“Steam-powered anything is one of the backstories of this exhibition,” explains George Shackelford, Kimbell Art Museum’s deputy director and curator of European art, referring to the museum’s latest exhibition, Turner’s Modern World, Oct. 17-Feb. 6, 2022. At first, that statement may seem contradictory, considering J.M.W. Turner is regarded today as one of Britain’s best-known landscape painters. But most of Turner’s landscapes are not the bucolic images of lambkins frolicking in the pastures of the Cotswolds, typical among his contemporaries. Turner’s renderings of England’s natural beauty often included references to the environmental and political changes taking place in a region experiencing Napoleonic wars, an unstable political climate, and a massive industrial revolution.
As a man, Turner was “a curmudgeon,” Shackelford says with a wry smile. “Profoundly dedicated to his calling, contradictory at times, evolving over time. We’re looking at Turner in this exhibition from the 1790s to the 1840s, so we’re seeing fifty years of a human being.”
The exhibition is roughly chronological, with more than 100 paintings spanning from the earliest years of Turner’s career to his latest. (In a roughly parallel literary context, imagine beginning with Jane Austen’s dewy, idyllic countryside and ending in the dirty, black smog of Dickensian London.)
Turner’s iconic depiction of Europe’s largest waterfall, Fall of the Rhine at Schaffhausen, is the anchor of the section dedicated to the painter’s early works. “It’s kind of a classic definition of Turner’s bold, sort of aggressive paint handling,” Shackelford notes. “If Turner had kept on in this vein, he would still be reckoned as one of the greatest landscape painters in art history.”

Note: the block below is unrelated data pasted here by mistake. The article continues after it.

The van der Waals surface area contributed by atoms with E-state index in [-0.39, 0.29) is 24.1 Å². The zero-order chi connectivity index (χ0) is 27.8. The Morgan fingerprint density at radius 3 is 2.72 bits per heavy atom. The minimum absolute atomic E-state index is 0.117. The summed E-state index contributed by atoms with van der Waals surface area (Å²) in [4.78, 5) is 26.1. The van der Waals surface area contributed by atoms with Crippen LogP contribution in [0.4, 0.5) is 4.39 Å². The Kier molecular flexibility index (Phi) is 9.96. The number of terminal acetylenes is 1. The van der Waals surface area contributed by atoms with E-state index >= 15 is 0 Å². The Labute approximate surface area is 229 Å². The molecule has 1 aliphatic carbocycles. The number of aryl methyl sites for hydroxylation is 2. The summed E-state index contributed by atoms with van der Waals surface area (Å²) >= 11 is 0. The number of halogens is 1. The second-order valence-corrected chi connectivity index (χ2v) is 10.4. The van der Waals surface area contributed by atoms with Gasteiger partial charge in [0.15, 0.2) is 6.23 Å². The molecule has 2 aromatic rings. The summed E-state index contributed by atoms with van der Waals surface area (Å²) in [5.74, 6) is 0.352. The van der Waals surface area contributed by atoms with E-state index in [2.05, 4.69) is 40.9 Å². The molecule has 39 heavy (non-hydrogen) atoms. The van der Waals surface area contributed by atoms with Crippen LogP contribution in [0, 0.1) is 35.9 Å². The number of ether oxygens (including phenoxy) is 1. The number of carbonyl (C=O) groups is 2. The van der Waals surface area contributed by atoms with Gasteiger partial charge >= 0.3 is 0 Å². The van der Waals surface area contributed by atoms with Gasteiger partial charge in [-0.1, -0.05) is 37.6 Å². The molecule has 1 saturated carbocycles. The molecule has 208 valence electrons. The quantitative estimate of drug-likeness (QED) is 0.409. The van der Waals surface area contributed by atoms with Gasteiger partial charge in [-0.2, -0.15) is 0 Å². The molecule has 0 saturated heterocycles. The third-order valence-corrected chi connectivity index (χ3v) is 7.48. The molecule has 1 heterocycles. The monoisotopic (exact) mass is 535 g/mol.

The exhibition’s second section, Home Front, deals more specifically with life in Britain at the time. Shackelford uses Turner’s 1809 oil on canvas, Ploughing up Turnips, Near Slough as an example. “You may take a look at this painting and you see, ‘okay, misty landscape, some kind of building in the background, some people in the foreground doing stuff.’” But, he continues, there’s more to this story. The building in the background is Windsor Castle, and King George III had recently promoted turnips – previously seen as food for cows – as food for humans. Parliament had also recently enacted laws that allowed landowners to fence in their property, meaning the people in the foreground of the painting were no longer farming common land; they were instead working for other people. “Basically, the painting is about the inequality between the background and foreground,” Shackelford says.
Shortly before the railways sliced through England’s farmland, a network of canals had been carved through the landscape for transporting goods. Turner’s Chichester Canal depicts the radical change the industrial revolution posed on a once pastoral landscape; shadowy images of steamboats navigate their way through a waterway cutting through a lush, tree-lined terrain.
The exhibition’s War and Peace section illustrates the way Turner dealt explicitly with the issue of war on many occasions. Though The Battle of Trafalgar appeared to serve as a patriotic homage to one of England’s greatest naval victories, TheField of Waterloo, painted a decade later, is grimmer. Women in anguish scour the field of the fallen soldiers on a moonlit night as a building smolders in the background. “It’s not a great celebration of the moment where the battle turned in favor of the British and Prussians,” Shackelford says. “It’s a much more mournful contemplation of the consequences of battle.”